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"Psychological aid measures are least available in areas where children are exposed to the worst and most frightening experiences through war and disasters," says psychologist specialist Unni Heltne.

Self-help method for traumatised Palestinian children

Norwegian experts contribute to teaching children methods for reducing flashbacks.

"The Palestinian professionals with whom we work show great commitment and a commitment to making a difference to children's mental health in the West Bank. It is impressive," Unni Heltne says.

She is a specialist in psychology, and head of the Centre for Crisis Psychology at the University of Bergen.

"Personally, and professionally, I am concerned with how help for traumatised children can be made as accessible and usable as possible, and at the same time be professionally sound," she says.

The centre contributes with training in a self-help method for treating children with war traumas. Originally, Heltne was supposed to travel to the West Bank and implement training in the self-help method on site. But then the war in Gaza started, and it became impossible to go to the West bank.

Psychologist specialist Unni Heltne is head of the Center for Crisis Psychology at the University of Bergen's Faculty of Psychology.
Psychologist specialist Unni Heltne is head of the Centre for Crisis Psychology at the University of Bergen's Faculty of Psychology.

"There was an online course instead, and fortunately the participants managed to gather at the Red Cross' premises in Ramallah so that we could carry out the course for them," Heltne says.

International cooperation on children's mental health

The Palestinian children who receive help with trauma are aged seven and over, and their parents are included in community gatherings as well.

"It is an educational training that focuses on what the child can do to reduce anxiety and restlessness, and it applies especially to those children who have bad reactions after frightening events," she says.

Heltne has been to several hard-hit conflict areas with this method.

"I got involved in this work through the Children and War Foundation, which has created the material, and the foundation conducts training in the methods all over the world," she says.

The training in the West Bank was carried out in collaboration with the Center for Applied Research in Education in Palestine (CARE) and Professor Ian Barron at the University of Massachusetts. It is CARE Palestine that recruits personnel for the training.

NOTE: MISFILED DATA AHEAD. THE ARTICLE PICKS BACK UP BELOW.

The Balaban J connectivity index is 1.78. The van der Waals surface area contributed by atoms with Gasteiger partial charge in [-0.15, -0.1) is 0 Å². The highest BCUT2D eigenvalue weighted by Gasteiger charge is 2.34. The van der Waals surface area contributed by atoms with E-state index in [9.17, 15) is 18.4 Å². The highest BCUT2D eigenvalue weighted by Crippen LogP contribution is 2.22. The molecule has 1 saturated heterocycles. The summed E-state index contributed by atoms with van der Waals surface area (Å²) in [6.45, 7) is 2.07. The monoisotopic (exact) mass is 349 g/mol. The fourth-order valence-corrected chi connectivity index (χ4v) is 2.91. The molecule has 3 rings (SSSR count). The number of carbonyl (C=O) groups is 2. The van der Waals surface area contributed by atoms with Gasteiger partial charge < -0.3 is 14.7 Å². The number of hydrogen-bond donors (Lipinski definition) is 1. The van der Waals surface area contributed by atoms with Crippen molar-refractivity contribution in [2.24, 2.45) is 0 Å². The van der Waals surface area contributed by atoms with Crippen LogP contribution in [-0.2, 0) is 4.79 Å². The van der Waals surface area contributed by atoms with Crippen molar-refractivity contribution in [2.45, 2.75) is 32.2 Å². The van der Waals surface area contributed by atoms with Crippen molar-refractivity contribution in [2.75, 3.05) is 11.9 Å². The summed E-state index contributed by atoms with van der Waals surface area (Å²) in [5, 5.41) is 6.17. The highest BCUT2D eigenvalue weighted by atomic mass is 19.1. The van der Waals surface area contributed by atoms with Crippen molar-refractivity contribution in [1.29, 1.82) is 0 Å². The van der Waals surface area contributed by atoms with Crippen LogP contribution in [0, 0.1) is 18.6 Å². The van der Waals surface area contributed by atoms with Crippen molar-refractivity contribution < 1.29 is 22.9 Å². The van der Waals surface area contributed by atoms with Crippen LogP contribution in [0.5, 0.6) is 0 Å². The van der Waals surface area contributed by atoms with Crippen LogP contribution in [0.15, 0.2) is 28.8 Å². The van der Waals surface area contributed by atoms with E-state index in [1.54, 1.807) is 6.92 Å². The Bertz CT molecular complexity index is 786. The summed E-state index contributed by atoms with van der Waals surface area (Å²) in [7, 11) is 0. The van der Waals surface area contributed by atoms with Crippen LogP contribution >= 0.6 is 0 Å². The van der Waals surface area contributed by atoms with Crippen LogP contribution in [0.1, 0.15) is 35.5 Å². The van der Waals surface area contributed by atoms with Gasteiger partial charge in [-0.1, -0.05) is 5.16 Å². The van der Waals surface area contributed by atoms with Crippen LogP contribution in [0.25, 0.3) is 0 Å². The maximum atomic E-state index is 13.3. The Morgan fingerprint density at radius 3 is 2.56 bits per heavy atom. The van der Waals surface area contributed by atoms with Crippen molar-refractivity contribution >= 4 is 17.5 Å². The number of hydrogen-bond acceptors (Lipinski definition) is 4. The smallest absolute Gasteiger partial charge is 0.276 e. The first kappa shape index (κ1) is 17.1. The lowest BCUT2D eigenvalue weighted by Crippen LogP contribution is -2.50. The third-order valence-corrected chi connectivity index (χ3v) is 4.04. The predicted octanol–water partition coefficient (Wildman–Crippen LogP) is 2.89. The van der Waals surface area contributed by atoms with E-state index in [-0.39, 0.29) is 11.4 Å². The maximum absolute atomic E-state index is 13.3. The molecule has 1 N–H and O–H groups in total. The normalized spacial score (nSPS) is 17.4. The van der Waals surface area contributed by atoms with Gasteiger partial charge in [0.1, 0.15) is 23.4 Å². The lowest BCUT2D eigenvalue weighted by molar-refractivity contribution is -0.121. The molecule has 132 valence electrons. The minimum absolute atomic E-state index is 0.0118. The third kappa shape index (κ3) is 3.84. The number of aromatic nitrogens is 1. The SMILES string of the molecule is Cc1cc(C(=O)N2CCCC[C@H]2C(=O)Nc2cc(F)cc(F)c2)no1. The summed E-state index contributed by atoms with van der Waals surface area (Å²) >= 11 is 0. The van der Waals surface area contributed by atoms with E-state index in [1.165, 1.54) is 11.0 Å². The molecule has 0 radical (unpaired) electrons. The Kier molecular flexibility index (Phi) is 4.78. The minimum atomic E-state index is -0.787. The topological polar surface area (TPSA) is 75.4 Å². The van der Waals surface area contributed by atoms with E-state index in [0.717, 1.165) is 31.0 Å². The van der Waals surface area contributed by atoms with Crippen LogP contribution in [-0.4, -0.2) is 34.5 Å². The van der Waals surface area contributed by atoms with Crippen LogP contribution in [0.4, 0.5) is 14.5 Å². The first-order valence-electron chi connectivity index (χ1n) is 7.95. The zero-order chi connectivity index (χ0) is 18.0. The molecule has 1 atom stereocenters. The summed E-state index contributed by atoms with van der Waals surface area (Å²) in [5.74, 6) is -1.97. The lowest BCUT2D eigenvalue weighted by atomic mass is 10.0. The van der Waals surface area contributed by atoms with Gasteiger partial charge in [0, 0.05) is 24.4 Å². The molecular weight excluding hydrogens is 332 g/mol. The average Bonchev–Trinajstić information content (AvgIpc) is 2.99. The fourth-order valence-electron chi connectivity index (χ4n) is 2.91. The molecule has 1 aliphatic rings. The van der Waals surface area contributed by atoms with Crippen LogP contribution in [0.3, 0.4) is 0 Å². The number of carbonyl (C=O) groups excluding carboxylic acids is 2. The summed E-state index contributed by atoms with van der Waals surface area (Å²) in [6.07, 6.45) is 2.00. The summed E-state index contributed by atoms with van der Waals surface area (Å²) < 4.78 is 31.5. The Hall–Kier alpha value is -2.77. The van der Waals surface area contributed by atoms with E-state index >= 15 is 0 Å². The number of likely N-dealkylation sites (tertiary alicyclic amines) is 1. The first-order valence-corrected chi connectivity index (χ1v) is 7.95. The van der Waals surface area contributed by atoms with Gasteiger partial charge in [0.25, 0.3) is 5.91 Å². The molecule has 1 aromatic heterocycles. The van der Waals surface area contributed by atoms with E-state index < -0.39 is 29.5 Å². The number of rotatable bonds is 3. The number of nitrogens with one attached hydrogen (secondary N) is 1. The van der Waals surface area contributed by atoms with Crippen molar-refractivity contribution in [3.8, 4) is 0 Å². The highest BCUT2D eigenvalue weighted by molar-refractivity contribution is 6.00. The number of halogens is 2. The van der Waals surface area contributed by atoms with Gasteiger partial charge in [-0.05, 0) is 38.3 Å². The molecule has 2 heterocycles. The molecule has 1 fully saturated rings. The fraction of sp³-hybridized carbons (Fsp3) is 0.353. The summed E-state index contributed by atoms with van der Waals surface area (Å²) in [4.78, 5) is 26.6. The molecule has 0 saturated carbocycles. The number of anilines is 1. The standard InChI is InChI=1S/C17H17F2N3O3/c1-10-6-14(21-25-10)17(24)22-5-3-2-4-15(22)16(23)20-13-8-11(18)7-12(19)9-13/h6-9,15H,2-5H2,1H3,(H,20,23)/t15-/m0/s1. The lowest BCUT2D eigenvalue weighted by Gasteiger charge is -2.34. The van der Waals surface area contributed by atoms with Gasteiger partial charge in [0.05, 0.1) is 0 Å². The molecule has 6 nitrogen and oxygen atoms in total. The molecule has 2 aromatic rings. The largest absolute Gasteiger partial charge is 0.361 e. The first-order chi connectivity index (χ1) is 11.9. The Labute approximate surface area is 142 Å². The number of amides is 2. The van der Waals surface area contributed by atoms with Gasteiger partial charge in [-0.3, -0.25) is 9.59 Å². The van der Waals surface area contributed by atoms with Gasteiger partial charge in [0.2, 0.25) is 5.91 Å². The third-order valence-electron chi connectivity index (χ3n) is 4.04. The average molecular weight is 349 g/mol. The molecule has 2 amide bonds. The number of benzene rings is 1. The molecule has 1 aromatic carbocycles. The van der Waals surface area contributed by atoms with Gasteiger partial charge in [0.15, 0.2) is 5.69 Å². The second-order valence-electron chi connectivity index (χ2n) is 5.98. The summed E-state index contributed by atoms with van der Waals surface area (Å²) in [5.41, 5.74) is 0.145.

Training in self-help

Teaching recovery techniques, or training in self-help methods, is a group-based initiative. 

The method is based on recommended and evaluated methods for reducing reactions to frightening and traumatic experiences. It consists of five group sessions where the children who participate learn methods to reduce flashbacks in which they relive unpleasant sensory impressions, have nightmares, bodily restlessness, or avoidance behaviour.

Many of the reactions the children experience are related to concentration, learning, and general life development. Heltne adds that these children can have an almost normal development and upbringing despite the traumas they have experienced, if they receive the right support.

Once a group of health and school personnel have received training in the methods, they should be able to train others.

 The Method Children and Grief manual for Palestinian personnel is designed for teachers, principals, school counsellors, psychologists, and social workers who work with Palestinian children in the West Bank. They have called for a concrete tool that can help children and parents.

"But it turns out that we often have to conduct the training due to the strict travel restrictions for Palestinians," Heltne says.

Restriction of freedom of movement for Palestinians

"The Palestinian professionals who participated in the training are very brave, and they participated despite several practical and security obstacles," she says.

Heltne has previously travelled extensively in the West Bank and says that Palestinian residents cannot move around freely. This was also the situation before the war in Gaza started. 

Now it has become even more difficult with roadblocks everywhere and even stricter travel restrictions. It was therefore very challenging for the participants to get together for the course.

"There are dramatic restrictions and people fear for their lives. They are regarded as fair game by the Israeli military," she says.

Research project pending

Heltne was to start a new research project together with Ian Barron and CARE Palestine. The project targets school employees and the funding is in place. Evaluation of previous measures is included in this study, but initiation was too difficult to carry out now because of the war in Gaza.

"We still did not want to stop the aid measure that the self-help course entails in the situation that has arisen, so we carried out this part of the project anyway," she says.

The researchers do not know when the project can start up again, but they want to follow it up as soon as the situation is more normalised.

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